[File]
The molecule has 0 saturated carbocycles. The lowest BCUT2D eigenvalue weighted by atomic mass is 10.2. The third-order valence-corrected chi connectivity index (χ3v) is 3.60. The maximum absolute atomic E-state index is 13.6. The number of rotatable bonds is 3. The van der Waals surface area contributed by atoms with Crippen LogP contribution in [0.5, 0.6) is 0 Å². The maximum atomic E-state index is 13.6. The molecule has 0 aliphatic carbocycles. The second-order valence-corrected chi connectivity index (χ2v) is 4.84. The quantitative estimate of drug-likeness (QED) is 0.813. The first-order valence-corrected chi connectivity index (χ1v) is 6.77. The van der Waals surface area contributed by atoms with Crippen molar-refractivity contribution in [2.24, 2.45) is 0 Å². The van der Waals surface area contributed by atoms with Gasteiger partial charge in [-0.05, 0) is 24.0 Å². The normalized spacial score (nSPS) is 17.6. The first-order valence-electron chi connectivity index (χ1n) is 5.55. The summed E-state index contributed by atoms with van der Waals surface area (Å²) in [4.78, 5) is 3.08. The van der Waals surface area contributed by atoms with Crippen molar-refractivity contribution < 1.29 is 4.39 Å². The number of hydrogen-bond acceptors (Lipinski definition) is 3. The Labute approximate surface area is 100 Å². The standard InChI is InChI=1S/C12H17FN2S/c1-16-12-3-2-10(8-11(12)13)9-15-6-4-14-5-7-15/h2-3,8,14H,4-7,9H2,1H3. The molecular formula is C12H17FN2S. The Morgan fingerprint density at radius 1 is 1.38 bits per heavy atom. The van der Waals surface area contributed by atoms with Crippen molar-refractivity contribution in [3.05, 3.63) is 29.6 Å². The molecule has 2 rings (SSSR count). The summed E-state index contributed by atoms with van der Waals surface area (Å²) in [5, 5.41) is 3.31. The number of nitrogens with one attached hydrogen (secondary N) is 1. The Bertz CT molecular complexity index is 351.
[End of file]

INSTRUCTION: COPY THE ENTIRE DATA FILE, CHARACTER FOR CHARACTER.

The molecule has 0 saturated carbocycles. The lowest BCUT2D eigenvalue weighted by atomic mass is 10.2. The third-order valence-corrected chi connectivity index (χ3v) is 3.60. The maximum absolute atomic E-state index is 13.6. The number of rotatable bonds is 3. The van der Waals surface area contributed by atoms with Crippen LogP contribution in [0.5, 0.6) is 0 Å². The maximum atomic E-state index is 13.6. The molecule has 0 aliphatic carbocycles. The second-order valence-corrected chi connectivity index (χ2v) is 4.84. The quantitative estimate of drug-likeness (QED) is 0.813. The first-order valence-corrected chi connectivity index (χ1v) is 6.77. The van der Waals surface area contributed by atoms with Crippen molar-refractivity contribution in [2.24, 2.45) is 0 Å². The van der Waals surface area contributed by atoms with Gasteiger partial charge in [-0.05, 0) is 24.0 Å². The normalized spacial score (nSPS) is 17.6. The first-order valence-electron chi connectivity index (χ1n) is 5.55. The summed E-state index contributed by atoms with van der Waals surface area (Å²) in [4.78, 5) is 3.08. The van der Waals surface area contributed by atoms with Crippen molar-refractivity contribution < 1.29 is 4.39 Å². The number of hydrogen-bond acceptors (Lipinski definition) is 3. The Labute approximate surface area is 100 Å². The standard InChI is InChI=1S/C12H17FN2S/c1-16-12-3-2-10(8-11(12)13)9-15-6-4-14-5-7-15/h2-3,8,14H,4-7,9H2,1H3. The molecular formula is C12H17FN2S. The Morgan fingerprint density at radius 1 is 1.38 bits per heavy atom. The van der Waals surface area contributed by atoms with Crippen molar-refractivity contribution in [3.05, 3.63) is 29.6 Å². The molecule has 2 rings (SSSR count). The summed E-state index contributed by atoms with van der Waals surface area (Å²) in [5, 5.41) is 3.31. The number of nitrogens with one attached hydrogen (secondary N) is 1. The Bertz CT molecular complexity index is 351.